Pet euthanasia numbers are dropping in the St. Louis region

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ST. LOUIS, MO (KPLR) - The St. Louis area euthanized 14,170 animals last year. The euthanasia rate is dropping and some shelters say they`re saving animals with new strategies.

Holly is the type of dog who might`ve been put down a few years ago.

Mary Holden with the City of Arnold described Holly as “a sweetie and we`ve had her since April 17th. No microchip. Nobody`s called on her and she is absolutely sweet, playful, friendly.” Holden added, “She had the collar on and she was at large. She’s somebody`s dog who hasn`t called.”

According to numbers compiled by the group Operation Spot or OpSPOT, Arnold, MO made a dramatic turnaround, from euthanizing 73% of its animals in 2011 to euthanizing 18% last year.

Why? Arnold says it began aggressively reaching out to rescue groups. Holden said she couldn’t say enough good things about rescue groups “marketing for us and also pulling dogs and getting them out and placed into permanent homes which has been fabulous.”

According to OpSPOT numbers, Cuba, MO euthanized only one animal last year - the lowest euthanasia percentage of .004%. Cuba credited rescue groups and the St. Louis APA.

Festus had the highest euthanasia percentage, putting down 67% of its animals. Festus reported few adoptions, saying it did not work with many rescue groups and it’s trying to improve.

Across the region, euthanasia numbers are dropping, even since our 2012 Fox Files report that caught the eye of County Executive challenger, Steve Stenger. He said, “Your previous story on the animal shelter and the euthanasia rates really piqued my interest.”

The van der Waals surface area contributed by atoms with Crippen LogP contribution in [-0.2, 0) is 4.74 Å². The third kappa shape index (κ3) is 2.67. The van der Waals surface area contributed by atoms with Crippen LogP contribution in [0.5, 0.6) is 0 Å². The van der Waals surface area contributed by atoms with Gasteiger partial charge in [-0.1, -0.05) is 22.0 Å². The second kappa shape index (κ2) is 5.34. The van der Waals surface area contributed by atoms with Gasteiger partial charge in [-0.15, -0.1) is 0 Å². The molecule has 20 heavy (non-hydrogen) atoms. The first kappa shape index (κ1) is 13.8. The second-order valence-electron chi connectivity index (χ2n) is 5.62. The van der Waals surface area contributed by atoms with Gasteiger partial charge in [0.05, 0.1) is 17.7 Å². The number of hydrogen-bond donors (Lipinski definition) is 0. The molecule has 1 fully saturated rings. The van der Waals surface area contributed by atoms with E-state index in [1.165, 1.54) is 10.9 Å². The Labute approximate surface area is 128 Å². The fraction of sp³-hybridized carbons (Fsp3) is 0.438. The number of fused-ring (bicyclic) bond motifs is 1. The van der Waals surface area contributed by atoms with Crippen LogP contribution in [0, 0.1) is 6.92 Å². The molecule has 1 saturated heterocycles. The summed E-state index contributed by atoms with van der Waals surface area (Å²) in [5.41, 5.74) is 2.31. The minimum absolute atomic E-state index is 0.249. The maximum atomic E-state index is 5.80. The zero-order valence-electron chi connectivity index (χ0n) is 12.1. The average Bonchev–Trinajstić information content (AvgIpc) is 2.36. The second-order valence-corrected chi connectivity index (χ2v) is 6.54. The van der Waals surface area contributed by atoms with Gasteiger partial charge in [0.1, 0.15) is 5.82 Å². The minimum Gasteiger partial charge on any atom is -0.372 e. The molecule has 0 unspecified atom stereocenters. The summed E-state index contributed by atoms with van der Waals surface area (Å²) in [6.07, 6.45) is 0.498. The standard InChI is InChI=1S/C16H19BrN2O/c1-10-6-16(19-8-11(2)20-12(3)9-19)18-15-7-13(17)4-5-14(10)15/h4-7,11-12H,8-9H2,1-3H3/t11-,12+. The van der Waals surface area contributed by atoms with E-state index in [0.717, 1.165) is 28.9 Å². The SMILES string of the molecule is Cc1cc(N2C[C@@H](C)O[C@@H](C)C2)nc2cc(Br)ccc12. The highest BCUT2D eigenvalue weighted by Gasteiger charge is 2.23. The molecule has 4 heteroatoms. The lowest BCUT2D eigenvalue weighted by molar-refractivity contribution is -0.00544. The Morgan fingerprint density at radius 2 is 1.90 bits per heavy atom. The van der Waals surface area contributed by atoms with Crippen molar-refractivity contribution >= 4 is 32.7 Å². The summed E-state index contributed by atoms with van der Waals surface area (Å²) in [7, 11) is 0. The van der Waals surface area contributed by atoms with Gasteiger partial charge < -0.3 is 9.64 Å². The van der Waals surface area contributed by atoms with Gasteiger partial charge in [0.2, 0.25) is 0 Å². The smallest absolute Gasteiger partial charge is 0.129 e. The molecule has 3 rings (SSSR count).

He says he was alarmed by the reported thousands of animals put down by the St. Louis County Health Department. He said, “50,000 cats and dogs over a ten year period. It`s just startling. It`s far too many.”

OpSPOT numbers reveal a St. Louis County euthanasia rate that bounces from 58% in 2011 to 55% in 2012 and back up to 58% last year. Stenger said, “and we`re talking about a new adoption center that it`s basically just a few years old. So there`s some mismanagement going on there and I think it`s apparent by the numbers and I think it`s a significant mismanagement.”

St. Louis County Health Director Dr. Dolores Gunn said it`s not mismanagement, rather she says County Animal Care and Control faces stricter rules. She told us, “Because we are a government agency and we`re an agency of last result, we do tend to get animals that are a lot sicker.” Reporter Chris Hayes followed up, “Saying that, seems to send me the message that you cannot do better.” Gunn replied, “There`s always room for improvement, but the area you really need to improve on is responsible pet ownership.”

She means to spay and neuter, because breeding animals that are not will far outnumber the groups trying to rescue. So OpSPOT works to break that chain, one animal at a time. It travels to low income neighborhoods in a mobile clinic called the Spay Neuter Waggin, with a dream that every animal is really wanted.

You can find many low cost spay neuter options and programs, including the Humane Society of Missouri's SNIP services program, which it partly credits with dropping its euthanasia rate over the last two years by 10%.


















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